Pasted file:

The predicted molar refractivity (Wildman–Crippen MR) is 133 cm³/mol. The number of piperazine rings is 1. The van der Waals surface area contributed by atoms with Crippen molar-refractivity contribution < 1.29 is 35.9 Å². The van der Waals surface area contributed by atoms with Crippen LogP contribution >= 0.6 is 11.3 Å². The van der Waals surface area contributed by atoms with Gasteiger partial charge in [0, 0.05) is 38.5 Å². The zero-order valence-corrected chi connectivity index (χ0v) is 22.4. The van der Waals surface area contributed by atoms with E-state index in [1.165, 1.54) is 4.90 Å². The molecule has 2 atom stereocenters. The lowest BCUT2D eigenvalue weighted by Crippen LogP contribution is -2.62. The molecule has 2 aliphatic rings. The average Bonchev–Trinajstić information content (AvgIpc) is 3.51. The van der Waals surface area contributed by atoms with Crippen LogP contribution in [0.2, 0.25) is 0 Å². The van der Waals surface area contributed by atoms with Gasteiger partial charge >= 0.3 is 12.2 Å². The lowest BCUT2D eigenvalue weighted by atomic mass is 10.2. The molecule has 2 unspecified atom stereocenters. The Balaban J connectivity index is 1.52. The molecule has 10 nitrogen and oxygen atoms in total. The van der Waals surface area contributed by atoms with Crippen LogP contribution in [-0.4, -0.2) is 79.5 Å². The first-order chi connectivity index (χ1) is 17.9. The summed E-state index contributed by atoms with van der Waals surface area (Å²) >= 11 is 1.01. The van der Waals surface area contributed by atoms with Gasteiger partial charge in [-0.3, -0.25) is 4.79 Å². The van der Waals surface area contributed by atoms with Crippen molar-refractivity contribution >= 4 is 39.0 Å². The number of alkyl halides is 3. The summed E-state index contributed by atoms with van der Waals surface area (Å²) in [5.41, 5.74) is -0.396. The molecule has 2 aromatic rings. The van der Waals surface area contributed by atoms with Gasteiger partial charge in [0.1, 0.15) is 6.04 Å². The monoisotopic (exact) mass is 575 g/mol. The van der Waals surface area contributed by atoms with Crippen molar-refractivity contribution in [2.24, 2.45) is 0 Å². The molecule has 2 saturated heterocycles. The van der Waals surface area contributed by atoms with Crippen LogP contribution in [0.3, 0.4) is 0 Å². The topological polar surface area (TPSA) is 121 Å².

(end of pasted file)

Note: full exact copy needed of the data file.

The predicted molar refractivity (Wildman–Crippen MR) is 133 cm³/mol. The number of piperazine rings is 1. The van der Waals surface area contributed by atoms with Crippen molar-refractivity contribution < 1.29 is 35.9 Å². The van der Waals surface area contributed by atoms with Crippen LogP contribution >= 0.6 is 11.3 Å². The van der Waals surface area contributed by atoms with Gasteiger partial charge in [0, 0.05) is 38.5 Å². The zero-order valence-corrected chi connectivity index (χ0v) is 22.4. The van der Waals surface area contributed by atoms with E-state index in [1.165, 1.54) is 4.90 Å². The molecule has 2 atom stereocenters. The lowest BCUT2D eigenvalue weighted by Crippen LogP contribution is -2.62. The molecule has 2 aliphatic rings. The average Bonchev–Trinajstić information content (AvgIpc) is 3.51. The van der Waals surface area contributed by atoms with Crippen LogP contribution in [0.2, 0.25) is 0 Å². The van der Waals surface area contributed by atoms with Gasteiger partial charge >= 0.3 is 12.2 Å². The lowest BCUT2D eigenvalue weighted by atomic mass is 10.2. The molecule has 2 unspecified atom stereocenters. The Balaban J connectivity index is 1.52. The molecule has 10 nitrogen and oxygen atoms in total. The van der Waals surface area contributed by atoms with Crippen LogP contribution in [-0.4, -0.2) is 79.5 Å². The first-order chi connectivity index (χ1) is 17.9. The summed E-state index contributed by atoms with van der Waals surface area (Å²) >= 11 is 1.01. The van der Waals surface area contributed by atoms with Gasteiger partial charge in [-0.3, -0.25) is 4.79 Å². The van der Waals surface area contributed by atoms with Crippen molar-refractivity contribution >= 4 is 39.0 Å². The number of alkyl halides is 3. The summed E-state index contributed by atoms with van der Waals surface area (Å²) in [5.41, 5.74) is -0.396. The molecule has 2 aromatic rings. The van der Waals surface area contributed by atoms with Gasteiger partial charge in [0.1, 0.15) is 6.04 Å². The monoisotopic (exact) mass is 575 g/mol. The van der Waals surface area contributed by atoms with Crippen molar-refractivity contribution in [2.24, 2.45) is 0 Å². The molecule has 2 saturated heterocycles. The van der Waals surface area contributed by atoms with Crippen LogP contribution in [0.3, 0.4) is 0 Å². The topological polar surface area (TPSA) is 121 Å².